Tuesday, April 28, 2009

Some things about the Appalachian Trail

Sherry looking at the trail maps to find out where we are!!!
Sherry Don't care where we are, Tree across the Trail so she took a 'pack on' break.

Grand sons Matt and Luke with our packs. Mine 53 pounds, Sherry carried 33-35 pounds.
How long ago was this? The one on the left Matt will Graduate HS next year. LOL
Today's important information, some you just cannot live without!!!! LOL

Before attempting to tell of the second section of the Smokies I will cover a few points you may not know. For one thing Dogs are not allowed to accompany hikers (Thru the Smokies) unless it is a seeing eye dog. Many hikers hike with dogs, but they must kennel their dogs when they get to the Smokies and pay to have them shuttled to the other end of the park. This is a rule the hikers do not understand, since on the first thirty miles of the trail through the Smokies, they allow Horses. One of those Government rules that no one can explain, except to say, “That is the rules, write the National Forest Service and complain.”

Now as you enter the Smokies you find a registration log. You must fill out the log and tell where you plan each night on your hike through. I laughed, but really tried to comply. By the second night we were two days off schedule, no one checked or shot us, so I guess it was okay.

Shelters will sleep twelve hikers, 16-20 if it is raining (LOL). When you come to a shelter you plan to spend the night in you claim a spot by rolling out your blanket or sleeping bag. I slept beside beautiful girls (besides my wife of course), ugly men and dogs. Sometimes the smell is bad but not often since one side of the shelter is always open.

TOILETS: Most of the shelters have some type of toilet. Each is unique. There are some with just enough boards to cover the private parts. Some are Hilarious. Most of the time you dig a little cat hole to do your business and cover it up. We all carry a small scoop.

The Shelters have a Hiker Journal. Most hikers record their feelings for the day. Water sources are noted so others can find it. If the mice are bad in the shelter it will be logged. Some of the hikers are artists and draw pictures. Some are poets and leave their mark. It is an evening’s pleasure to read back through the notes.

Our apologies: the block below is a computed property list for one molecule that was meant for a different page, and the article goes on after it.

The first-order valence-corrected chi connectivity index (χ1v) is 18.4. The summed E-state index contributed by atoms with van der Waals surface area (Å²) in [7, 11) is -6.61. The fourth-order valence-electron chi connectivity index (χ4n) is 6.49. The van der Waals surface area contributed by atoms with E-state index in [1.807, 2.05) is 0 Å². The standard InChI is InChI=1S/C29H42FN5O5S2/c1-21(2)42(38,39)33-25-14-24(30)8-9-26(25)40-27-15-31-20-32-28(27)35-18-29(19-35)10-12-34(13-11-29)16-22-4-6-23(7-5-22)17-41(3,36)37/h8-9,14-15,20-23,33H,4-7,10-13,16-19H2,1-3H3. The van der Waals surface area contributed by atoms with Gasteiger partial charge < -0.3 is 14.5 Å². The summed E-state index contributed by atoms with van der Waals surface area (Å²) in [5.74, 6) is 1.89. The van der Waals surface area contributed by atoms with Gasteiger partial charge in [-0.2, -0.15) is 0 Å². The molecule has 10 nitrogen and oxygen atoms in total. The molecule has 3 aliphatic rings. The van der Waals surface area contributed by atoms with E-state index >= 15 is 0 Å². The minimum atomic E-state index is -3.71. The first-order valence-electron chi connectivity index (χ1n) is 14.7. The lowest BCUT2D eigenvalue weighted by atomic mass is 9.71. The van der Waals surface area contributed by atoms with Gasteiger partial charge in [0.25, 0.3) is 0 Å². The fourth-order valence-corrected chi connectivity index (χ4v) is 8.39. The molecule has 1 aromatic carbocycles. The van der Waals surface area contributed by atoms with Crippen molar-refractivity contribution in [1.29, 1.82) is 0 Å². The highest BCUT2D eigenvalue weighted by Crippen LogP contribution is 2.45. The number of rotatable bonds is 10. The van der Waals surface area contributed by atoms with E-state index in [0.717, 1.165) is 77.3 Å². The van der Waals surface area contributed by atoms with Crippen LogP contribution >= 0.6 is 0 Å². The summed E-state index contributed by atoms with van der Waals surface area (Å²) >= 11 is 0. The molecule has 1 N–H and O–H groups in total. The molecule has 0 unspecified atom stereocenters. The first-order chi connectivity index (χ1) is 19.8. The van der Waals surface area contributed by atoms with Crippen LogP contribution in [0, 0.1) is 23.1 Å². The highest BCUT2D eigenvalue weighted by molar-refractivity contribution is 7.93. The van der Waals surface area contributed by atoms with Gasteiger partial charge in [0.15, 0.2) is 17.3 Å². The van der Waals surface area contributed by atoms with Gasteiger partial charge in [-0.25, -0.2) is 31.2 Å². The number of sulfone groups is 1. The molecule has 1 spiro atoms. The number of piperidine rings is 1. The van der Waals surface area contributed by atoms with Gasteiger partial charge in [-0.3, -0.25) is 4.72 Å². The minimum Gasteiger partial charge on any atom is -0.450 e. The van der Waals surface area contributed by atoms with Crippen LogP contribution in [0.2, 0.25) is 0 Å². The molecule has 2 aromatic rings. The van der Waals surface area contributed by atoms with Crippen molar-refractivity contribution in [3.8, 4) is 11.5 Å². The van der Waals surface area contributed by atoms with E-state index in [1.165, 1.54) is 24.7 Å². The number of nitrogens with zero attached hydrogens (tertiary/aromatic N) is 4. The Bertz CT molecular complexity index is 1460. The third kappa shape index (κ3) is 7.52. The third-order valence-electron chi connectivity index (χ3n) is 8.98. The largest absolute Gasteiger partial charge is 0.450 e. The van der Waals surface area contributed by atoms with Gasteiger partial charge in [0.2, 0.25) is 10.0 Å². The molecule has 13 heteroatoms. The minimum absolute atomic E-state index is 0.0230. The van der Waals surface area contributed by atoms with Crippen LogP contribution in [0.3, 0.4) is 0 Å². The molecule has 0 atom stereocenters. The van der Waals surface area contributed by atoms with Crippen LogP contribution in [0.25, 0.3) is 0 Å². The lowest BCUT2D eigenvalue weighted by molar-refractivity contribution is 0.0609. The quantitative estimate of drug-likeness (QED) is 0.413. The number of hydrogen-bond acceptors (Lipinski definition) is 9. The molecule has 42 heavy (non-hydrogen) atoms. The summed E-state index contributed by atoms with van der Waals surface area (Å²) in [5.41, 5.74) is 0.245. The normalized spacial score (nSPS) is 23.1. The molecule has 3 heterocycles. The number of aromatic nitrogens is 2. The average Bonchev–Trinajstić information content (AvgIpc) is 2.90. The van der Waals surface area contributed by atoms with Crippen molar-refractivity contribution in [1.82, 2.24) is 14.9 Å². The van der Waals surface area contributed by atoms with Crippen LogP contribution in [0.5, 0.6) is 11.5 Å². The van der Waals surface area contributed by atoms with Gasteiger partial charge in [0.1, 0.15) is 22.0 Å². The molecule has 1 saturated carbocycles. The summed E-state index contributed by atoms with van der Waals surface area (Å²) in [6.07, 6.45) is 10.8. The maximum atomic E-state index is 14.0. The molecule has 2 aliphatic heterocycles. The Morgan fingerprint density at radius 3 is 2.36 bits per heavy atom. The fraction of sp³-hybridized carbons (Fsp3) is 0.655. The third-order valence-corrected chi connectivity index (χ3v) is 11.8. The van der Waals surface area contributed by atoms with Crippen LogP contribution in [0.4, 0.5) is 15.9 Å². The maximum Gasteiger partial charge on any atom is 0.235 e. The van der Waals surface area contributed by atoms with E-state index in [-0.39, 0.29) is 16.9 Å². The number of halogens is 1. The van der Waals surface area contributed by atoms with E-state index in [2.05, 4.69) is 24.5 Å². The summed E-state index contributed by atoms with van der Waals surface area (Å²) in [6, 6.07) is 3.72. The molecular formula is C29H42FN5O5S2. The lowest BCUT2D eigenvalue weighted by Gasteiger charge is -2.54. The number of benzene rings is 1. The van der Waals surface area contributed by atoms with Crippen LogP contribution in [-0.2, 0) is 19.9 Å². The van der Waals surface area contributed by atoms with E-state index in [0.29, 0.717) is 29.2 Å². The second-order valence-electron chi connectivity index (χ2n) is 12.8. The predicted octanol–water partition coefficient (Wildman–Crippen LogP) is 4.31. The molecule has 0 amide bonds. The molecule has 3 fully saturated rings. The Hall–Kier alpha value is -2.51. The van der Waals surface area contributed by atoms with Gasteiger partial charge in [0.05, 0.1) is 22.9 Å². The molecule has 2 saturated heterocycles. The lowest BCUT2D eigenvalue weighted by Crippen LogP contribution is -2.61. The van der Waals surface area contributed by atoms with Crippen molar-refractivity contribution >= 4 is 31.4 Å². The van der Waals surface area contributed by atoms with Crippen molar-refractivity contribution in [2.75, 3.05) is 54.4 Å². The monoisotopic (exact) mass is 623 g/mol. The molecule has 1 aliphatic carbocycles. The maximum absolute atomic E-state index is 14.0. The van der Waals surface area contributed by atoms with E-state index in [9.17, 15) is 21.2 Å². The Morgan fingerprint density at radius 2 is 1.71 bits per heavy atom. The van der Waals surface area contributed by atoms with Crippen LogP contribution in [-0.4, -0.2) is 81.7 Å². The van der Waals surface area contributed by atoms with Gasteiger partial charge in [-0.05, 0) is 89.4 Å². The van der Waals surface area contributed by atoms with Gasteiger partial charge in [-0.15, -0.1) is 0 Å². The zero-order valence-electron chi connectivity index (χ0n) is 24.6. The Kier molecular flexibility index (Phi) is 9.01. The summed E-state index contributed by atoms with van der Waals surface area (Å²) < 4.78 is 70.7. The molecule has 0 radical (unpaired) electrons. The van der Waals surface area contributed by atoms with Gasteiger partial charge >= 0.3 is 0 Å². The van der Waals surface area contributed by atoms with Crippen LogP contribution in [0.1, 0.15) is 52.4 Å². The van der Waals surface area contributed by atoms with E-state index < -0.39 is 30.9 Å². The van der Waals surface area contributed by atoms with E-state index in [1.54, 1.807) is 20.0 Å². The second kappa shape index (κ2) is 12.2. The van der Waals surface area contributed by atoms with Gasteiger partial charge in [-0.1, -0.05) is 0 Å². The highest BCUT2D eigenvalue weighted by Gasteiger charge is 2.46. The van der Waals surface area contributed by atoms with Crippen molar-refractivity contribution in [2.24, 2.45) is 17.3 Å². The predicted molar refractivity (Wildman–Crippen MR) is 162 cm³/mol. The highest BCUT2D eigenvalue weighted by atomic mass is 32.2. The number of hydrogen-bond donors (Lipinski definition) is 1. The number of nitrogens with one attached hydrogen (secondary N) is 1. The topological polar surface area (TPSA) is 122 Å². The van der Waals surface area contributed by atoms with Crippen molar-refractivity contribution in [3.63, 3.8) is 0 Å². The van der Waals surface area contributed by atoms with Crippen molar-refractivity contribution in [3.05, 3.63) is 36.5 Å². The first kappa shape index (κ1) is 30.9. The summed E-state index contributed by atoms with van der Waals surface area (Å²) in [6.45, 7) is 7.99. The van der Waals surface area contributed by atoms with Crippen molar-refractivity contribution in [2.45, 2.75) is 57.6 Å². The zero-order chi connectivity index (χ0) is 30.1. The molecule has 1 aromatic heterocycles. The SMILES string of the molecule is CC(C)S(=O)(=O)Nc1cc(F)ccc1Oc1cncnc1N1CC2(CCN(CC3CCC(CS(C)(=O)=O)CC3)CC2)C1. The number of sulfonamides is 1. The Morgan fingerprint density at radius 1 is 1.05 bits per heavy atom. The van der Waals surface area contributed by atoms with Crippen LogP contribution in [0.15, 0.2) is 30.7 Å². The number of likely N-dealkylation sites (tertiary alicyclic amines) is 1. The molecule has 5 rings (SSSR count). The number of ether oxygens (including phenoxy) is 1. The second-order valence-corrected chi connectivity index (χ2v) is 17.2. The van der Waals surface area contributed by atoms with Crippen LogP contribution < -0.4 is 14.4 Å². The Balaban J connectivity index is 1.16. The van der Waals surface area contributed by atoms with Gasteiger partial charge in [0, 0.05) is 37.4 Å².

Facts of the trail. Most folks lose a few pounds, if we all stayed on the trail we would lose more. Problem is, those Hiker Journals also list the All-U-Can-eat Places in the next town. Or tell you where the best Pizza or Hamburger is. When we hiked thru the Smokies the notes always said, “Mountain Mama’s has the best Cheeseburger on the Trail, you gotta try it, two miles off the trail.” So about every five to seven days you make it into some town and gorge yourself!!
Oh yes in closing this entry, study shows that most hikers gain at least a half shoe size on a 2000 mile hike. I gained about a size. (Sherry is not talking, I think that is a girl thang!)
Thanks for coming this way,
Nite Shipslog

(Tomorrow the guy with a sister in the 'Oar house')

****** He who dies with the most toys is nonetheless dead.

***** A picture is worth a thousand words, but it uses up three thousand times the memory.


shirl72 said...

That is atrange that you cannot let the dog
stay with you on the trail. If people are not
aware of the rules I bet it is a shock.
Interesting reading. I will just stay put.
Don't need a larger shoe size.


Sheila Y said...

I imagine most of the trail has a lot of beautiful scenery, but do you and Sherry have a favorite area? If I ever wanted to try it I would have to go with my brother. My hubby would probably volunteer to pick us up and drop us off...ha. Enjoy the mountains, Sheila

Anonymous said...

Those are great photos! They no longer allow dogs on a lot of the trails in the mountains here either, their reasoning is that they upset the wildlife because a few irresponsible people used to let them run at will. Dogs are dogs right? They'll chase a porcupine or a rabbit, even a deer. Too bad though, the dogs would love it.